Margaret Clunies Ross 2007, ‘Skaldic Poetry of the Scandinavian Middle Ages – a New Edition’ in Margaret Clunies Ross (ed.), Poetry on Christian Subjects. Skaldic Poetry of the Scandinavian Middle Ages 7. Turnhout: Brepols [check printed volume for citation].
The present volume is the first to be published of the nine planned volumes of Skaldic Poetry of the Scandinavian Middle Ages (SkP), although it is volume VII in the overall sequence. There will be eight volumes of texts, and a ninth containing indices and a general bibliography of medieval Scandinavian poetry. The aim of this new edition, which is set out in more detail in Wills et al. 2005 (http://skaldic.arts.usyd.edu.au) and in the General Introduction to the series, to appear in Volume I, is to provide a critical edition, with accompanying English translation and notes, of the corpus of Scandinavian poetry from the Middle Ages, excluding only the Elder Edda and closely related poetry.
The edition is based on a thorough assessment of all known manuscript evidence and on a review of previous editions and commentaries, including Finnur Jónsson’s Den norsk-islandske skjaldedigtning (Skj A and B), which has been the standard edition of the corpus since the early twentieth century. The interpretation of individual stanzas and the layout of the corpus differ in many instances from those of Skj, often reflecting a more conservative approach to the manuscript sources, and Skj references (titles, dates, page numbers) are provided throughout the present edition for purposes of comparison. SkP is available in book form and as an electronic edition. The electronic edition is fully searchable and includes both images of the base manuscript chosen by its editor for each poem or fragment and transcriptions of the base manuscript text, and, in some cases, of the text from other select manuscripts.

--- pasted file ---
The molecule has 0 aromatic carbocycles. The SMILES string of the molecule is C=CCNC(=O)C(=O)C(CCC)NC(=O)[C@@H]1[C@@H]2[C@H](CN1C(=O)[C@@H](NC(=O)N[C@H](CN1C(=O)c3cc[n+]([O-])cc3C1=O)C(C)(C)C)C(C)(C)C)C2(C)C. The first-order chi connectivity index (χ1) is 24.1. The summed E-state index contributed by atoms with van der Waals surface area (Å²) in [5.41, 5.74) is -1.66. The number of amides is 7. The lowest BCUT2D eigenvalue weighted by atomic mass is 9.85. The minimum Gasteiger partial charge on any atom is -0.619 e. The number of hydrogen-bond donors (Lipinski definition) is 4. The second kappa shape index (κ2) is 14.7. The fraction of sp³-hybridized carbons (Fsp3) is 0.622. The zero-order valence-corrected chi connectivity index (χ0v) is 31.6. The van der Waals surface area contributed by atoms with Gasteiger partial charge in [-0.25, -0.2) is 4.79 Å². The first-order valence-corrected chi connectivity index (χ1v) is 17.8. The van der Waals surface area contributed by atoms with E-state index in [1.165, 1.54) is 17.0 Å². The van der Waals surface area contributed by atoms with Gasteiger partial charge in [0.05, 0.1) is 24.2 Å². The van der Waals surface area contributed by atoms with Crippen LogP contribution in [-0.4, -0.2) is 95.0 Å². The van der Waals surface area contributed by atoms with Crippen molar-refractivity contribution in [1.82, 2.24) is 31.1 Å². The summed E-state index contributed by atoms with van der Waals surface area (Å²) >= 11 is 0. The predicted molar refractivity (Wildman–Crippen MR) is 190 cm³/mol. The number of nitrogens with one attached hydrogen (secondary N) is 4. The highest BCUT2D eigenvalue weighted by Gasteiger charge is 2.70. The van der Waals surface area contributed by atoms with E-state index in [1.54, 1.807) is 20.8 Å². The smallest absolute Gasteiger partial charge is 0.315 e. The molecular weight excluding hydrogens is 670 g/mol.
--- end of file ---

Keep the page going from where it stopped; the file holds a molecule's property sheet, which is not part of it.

Whereas Finnur Jónsson was able to produce his edition single-handedly, current academic conditions make it difficult for one scholar to undertake such herculean tasks. This edition is thus the outcome of a group effort, directed by five General Editors: Margaret Clunies Ross, Kari Ellen Gade, Guðrún Nordal, Edith Marold and Diana Whaley. Editorial work on individual poems and fragments has been carried out by a consortium of Contributing Editors from the community of Old Norse scholars, who have specialist expertise in the field of skaldic poetry. These editors’ work is individually acknowledged in this and the other seven volumes of edited poetic texts. One of the General Editors is responsible for the overall supervision of each volume as Volume Editor. In the case of Volume VII the Volume Editor is Margaret Clunies Ross. Very occasionally, a Contributing Editor has maintained a different view on a particular editorial issue from the General Editors in concert; in such cases, both views are recorded.Several research associates and research assistants have made a major contribution to the success of the project to date: Tarrin Wills, Emily Baynham and Melanie Heyworth in Sydney, Kate Heslop in both Sydney and Newcastle upon Tyne, Valgerður Erna Þorvaldsdóttir in Reykjavík and Lauren Goetting in Bloomington, Indiana. Tarrin Wills has been employed as a Research Associate on the project since its inception, and he has made a major, original contribution to it. He has been responsible for the design of the electronic edition, and has constructed the project’s database, improving it steadily over the years. It is this database that both allows for the generation of the electronic and print editions and will make it possible for the editors to produce additional resources from the database in future years, including, it is hoped, a new dictionary of the language of Old Norse poetry and a new analysis of kennings and kenning types.